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‘The Vigilant and the Negligent’. British Coastal Administrations in the Eighteenth Century

Hannes Ziegler

The eighteenth century history of the British coast in popular as much as in academic perception is currently usually dominated by images of sea bathing and the beach (viz. history of leisure and health), of Martello towers and men-of-war (viz. military and naval history), or of small sloops laden with brandy barrels (viz. history of smuggling). And yet surrounding, underlying, and at times even closely connecting all of these issues and activities was an intricate network of administrational practices that has to date rarely been studied in detail. From its origins in 1671 up until the establishment of a modern coastguard unit at the beginning of the 19th century, the administration of the English and Scottish coasts lay formally in the hands of the Board of Customs. By means of a number of administrational units such as riding officers and revenue cruisers, an elaborate mechanism of watching the coasts, controlling movements along the coasts, and communicating incidences regarding the coasts was put in place on an ever increasing scale. Always questioned concerning its indeed dubitable economic and political efficiency this mechanism led to a complicated and dense overlapping of administrational activities, involving the military, the militia, the navy, the civil administration, and even the local populations of these coastal regions.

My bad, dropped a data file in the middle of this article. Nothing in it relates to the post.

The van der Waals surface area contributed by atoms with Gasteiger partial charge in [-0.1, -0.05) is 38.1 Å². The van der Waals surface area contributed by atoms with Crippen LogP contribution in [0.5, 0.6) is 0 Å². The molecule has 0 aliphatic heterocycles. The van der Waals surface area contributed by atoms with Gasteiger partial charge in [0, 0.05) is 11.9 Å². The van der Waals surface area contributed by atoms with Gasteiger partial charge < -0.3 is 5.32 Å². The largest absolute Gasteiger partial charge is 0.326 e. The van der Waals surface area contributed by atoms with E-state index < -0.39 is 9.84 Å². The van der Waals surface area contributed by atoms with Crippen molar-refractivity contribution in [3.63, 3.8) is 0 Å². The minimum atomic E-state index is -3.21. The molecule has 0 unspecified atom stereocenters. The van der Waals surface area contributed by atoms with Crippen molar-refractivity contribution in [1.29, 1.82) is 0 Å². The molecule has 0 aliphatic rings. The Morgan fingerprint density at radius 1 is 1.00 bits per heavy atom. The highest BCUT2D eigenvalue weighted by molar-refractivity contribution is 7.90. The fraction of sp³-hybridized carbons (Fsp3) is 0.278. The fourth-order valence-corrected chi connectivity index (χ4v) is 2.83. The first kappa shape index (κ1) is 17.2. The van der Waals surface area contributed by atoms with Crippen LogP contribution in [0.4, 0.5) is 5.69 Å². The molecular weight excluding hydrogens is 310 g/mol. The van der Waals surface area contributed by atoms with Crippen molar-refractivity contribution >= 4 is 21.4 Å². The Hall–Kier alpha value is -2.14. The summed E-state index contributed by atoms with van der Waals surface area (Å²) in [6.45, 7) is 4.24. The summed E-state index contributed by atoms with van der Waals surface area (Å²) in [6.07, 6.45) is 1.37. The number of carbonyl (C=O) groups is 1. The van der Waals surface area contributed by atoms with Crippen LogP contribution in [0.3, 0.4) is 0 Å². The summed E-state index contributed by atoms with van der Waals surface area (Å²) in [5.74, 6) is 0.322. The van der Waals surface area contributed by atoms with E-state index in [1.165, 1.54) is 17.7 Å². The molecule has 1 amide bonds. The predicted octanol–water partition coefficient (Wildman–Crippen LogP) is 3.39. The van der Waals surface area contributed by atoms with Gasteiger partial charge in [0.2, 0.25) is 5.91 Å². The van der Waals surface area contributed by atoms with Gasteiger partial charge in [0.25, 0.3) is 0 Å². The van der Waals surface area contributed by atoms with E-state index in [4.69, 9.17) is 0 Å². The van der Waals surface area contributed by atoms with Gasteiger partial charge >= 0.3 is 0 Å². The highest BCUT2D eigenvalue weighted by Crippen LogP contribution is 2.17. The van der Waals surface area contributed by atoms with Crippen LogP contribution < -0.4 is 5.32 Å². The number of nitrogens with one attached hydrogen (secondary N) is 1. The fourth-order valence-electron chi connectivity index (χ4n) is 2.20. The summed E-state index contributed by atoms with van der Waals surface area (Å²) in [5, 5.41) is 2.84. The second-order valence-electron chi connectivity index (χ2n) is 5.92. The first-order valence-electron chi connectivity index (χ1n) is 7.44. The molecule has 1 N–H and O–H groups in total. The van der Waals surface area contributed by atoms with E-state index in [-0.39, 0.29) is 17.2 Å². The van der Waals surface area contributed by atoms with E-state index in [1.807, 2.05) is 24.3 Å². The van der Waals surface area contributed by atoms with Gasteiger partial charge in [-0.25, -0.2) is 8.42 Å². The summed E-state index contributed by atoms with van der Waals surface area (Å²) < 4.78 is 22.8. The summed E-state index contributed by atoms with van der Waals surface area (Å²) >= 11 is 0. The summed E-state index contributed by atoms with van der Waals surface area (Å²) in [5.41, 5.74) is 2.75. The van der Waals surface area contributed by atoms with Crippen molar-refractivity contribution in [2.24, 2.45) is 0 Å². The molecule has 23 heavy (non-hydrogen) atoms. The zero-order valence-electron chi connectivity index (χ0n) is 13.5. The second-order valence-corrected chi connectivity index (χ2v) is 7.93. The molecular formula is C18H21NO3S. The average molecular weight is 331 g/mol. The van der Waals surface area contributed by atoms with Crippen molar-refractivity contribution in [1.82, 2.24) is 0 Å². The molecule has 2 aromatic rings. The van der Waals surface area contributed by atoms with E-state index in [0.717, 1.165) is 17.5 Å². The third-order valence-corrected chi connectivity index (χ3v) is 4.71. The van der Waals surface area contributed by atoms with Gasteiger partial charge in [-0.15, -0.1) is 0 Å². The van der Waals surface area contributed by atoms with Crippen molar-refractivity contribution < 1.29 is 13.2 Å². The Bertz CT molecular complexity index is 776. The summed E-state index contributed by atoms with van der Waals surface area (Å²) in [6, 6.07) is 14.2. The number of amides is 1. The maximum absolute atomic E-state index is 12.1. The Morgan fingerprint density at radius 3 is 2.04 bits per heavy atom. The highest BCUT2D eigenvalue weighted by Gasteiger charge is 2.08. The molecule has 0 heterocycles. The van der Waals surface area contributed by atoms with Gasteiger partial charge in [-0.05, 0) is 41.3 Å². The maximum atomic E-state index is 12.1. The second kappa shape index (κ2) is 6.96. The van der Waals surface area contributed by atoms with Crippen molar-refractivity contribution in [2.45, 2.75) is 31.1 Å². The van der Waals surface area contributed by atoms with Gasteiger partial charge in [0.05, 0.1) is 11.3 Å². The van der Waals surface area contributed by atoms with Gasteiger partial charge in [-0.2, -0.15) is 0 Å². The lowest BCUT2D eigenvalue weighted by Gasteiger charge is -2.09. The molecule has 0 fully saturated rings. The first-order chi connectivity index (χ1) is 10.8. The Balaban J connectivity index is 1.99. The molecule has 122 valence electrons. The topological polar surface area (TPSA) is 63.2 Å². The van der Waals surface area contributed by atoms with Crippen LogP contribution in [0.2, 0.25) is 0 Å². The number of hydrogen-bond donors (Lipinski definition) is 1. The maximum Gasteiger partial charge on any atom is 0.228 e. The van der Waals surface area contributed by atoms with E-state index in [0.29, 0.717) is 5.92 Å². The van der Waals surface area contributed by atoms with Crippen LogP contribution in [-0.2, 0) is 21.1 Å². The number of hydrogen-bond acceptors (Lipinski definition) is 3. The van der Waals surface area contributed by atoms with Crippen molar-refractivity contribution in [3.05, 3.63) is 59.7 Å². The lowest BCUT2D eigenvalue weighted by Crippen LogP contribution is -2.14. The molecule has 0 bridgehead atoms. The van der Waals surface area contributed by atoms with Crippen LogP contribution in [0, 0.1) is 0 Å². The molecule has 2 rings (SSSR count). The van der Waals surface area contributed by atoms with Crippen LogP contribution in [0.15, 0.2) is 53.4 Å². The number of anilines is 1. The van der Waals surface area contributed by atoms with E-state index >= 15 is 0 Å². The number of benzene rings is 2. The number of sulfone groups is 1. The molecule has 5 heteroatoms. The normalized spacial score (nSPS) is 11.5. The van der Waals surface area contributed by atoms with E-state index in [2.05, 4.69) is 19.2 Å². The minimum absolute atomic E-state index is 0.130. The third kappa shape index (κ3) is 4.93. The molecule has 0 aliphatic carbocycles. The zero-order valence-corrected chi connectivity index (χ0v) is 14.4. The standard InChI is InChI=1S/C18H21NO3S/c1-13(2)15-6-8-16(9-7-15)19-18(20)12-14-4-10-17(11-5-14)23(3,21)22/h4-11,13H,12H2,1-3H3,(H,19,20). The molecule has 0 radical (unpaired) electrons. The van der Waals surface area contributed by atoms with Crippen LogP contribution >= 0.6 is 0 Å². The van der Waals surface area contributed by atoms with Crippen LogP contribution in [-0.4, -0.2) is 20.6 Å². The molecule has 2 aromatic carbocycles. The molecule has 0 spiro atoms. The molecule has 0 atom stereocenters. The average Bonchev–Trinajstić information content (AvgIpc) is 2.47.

The book project explores the history of the administration of the British coasts in the eighteenth century from the perspectives of administrational and political history in a cultural perspective. It focuses on the various administrational units that were charged with guarding and watching the coasts. At the same time, however, emphasis will be placed on the interchange and competition between different central organisations (Treasury, Admiralty, War Office, Home Office, etc.) regarding the problem of the coast, on the channels of communication between centre and periphery, on the interrelations of government officials and local population, and on the administrational consequences of an essentially preventive system of guarding the coasts. The results will thus ultimately allow for a discussion and re-evaluation of supposed processes of state-formation in eighteenth century Britain.